The first defendant leaves the Bank

Around April 2008, the first defendant left the Bank and became a director of the second defendant. He also assumed legal ownership of 50% of the shares of the second defendant, hitherto held on his behalf by Andy and Clarence, and thereby became the majority shareholder of the second defendant. Around this time, Daun Consulting Singapore Private Limited (“Daun”) was also incorporated, as a vehicle through which the first defendant and Clarence were to provide management services to the second defendant. The plaintiff was also officially appointed architect for the project through his firm, Park+Associates Pte Ltd.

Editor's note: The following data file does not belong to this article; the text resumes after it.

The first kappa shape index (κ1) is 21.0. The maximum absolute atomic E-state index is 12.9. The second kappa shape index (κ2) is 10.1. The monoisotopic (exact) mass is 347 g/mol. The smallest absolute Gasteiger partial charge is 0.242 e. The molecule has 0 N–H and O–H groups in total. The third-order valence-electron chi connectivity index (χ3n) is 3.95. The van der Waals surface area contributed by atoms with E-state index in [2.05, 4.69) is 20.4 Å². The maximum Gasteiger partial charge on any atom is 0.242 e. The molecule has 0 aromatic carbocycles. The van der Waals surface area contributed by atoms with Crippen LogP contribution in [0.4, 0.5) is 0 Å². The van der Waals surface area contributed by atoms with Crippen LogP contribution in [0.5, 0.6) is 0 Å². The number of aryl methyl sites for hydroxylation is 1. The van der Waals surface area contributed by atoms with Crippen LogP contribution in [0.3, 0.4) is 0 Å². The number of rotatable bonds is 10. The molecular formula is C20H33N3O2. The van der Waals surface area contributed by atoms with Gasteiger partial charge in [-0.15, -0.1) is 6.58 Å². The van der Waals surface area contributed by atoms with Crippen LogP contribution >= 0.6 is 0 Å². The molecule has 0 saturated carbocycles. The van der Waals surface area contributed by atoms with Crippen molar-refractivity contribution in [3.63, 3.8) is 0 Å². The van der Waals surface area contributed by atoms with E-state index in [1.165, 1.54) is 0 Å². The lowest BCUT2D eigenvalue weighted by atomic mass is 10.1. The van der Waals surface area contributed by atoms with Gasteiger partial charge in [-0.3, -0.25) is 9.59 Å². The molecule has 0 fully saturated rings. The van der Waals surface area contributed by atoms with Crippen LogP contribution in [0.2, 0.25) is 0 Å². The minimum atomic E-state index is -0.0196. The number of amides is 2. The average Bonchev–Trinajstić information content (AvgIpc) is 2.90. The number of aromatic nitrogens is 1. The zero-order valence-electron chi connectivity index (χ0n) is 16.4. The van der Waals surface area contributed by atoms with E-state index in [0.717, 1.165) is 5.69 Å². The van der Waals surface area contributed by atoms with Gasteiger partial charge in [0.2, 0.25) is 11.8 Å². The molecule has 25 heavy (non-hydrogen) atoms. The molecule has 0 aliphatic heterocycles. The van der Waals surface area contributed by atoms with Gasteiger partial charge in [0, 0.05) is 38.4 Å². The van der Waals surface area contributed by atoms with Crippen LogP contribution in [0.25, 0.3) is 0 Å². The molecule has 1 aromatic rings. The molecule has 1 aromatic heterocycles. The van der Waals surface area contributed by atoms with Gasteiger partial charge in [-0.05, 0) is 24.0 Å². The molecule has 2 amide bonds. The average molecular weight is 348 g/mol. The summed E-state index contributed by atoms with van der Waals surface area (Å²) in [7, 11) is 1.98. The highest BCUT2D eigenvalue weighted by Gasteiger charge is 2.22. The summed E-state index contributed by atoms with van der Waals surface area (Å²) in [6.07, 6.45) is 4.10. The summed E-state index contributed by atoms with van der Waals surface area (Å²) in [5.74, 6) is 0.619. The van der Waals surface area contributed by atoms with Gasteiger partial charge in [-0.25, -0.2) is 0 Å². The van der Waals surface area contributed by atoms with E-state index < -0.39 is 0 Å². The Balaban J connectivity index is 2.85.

Dark clouds gather

Meanwhile, a major financial storm was brewing. Jones Lang LaSalle (“JLL”) had initially valued the properties at $80m with a maximum plot ratio of 2.8. Based on this valuation, the second defendant had engaged CBRE as its marketing agent for an exclusive period of 4 months. Unfortunately, the financial tsunami hit the shores of Singapore around that time, the property market moved southward and there was no investor or buyer in sight. This put the parties in a financial bind as the lukewarm property market led to an increased holding period for the properties; that meant that the first defendant, who was the sole financier of the project, had to pump even more money into the venture to meet the additional financing costs (interest payments) that were incurred.

Relations thaw